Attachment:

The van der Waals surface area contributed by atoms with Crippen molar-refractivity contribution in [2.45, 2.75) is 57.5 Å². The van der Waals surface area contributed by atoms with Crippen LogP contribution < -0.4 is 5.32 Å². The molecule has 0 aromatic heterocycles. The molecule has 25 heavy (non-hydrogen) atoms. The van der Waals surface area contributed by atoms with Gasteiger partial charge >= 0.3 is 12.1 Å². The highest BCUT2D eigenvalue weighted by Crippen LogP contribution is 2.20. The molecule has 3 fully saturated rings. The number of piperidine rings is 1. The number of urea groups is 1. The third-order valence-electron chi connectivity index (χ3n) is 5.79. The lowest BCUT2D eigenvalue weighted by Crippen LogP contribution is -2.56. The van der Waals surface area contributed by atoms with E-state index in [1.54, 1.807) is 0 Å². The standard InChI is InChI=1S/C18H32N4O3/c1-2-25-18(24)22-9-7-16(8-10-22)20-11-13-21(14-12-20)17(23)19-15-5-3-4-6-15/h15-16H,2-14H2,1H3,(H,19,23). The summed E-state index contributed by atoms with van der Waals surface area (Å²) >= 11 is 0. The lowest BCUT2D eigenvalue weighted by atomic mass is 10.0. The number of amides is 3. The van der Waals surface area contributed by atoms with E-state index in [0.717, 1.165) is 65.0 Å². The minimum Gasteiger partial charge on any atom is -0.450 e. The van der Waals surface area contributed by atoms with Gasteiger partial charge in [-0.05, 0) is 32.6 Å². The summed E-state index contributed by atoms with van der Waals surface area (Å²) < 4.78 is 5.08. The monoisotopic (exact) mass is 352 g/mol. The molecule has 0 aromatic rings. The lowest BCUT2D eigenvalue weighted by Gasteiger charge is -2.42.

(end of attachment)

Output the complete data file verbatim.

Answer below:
The van der Waals surface area contributed by atoms with Crippen molar-refractivity contribution in [2.45, 2.75) is 57.5 Å². The van der Waals surface area contributed by atoms with Crippen LogP contribution < -0.4 is 5.32 Å². The molecule has 0 aromatic heterocycles. The molecule has 25 heavy (non-hydrogen) atoms. The van der Waals surface area contributed by atoms with Gasteiger partial charge >= 0.3 is 12.1 Å². The highest BCUT2D eigenvalue weighted by Crippen LogP contribution is 2.20. The molecule has 3 fully saturated rings. The number of piperidine rings is 1. The number of urea groups is 1. The third-order valence-electron chi connectivity index (χ3n) is 5.79. The lowest BCUT2D eigenvalue weighted by Crippen LogP contribution is -2.56. The van der Waals surface area contributed by atoms with E-state index in [1.54, 1.807) is 0 Å². The standard InChI is InChI=1S/C18H32N4O3/c1-2-25-18(24)22-9-7-16(8-10-22)20-11-13-21(14-12-20)17(23)19-15-5-3-4-6-15/h15-16H,2-14H2,1H3,(H,19,23). The summed E-state index contributed by atoms with van der Waals surface area (Å²) >= 11 is 0. The lowest BCUT2D eigenvalue weighted by atomic mass is 10.0. The number of amides is 3. The van der Waals surface area contributed by atoms with E-state index in [0.717, 1.165) is 65.0 Å². The minimum Gasteiger partial charge on any atom is -0.450 e. The van der Waals surface area contributed by atoms with Gasteiger partial charge in [-0.05, 0) is 32.6 Å². The summed E-state index contributed by atoms with van der Waals surface area (Å²) < 4.78 is 5.08. The monoisotopic (exact) mass is 352 g/mol. The molecule has 0 aromatic rings. The lowest BCUT2D eigenvalue weighted by Gasteiger charge is -2.42.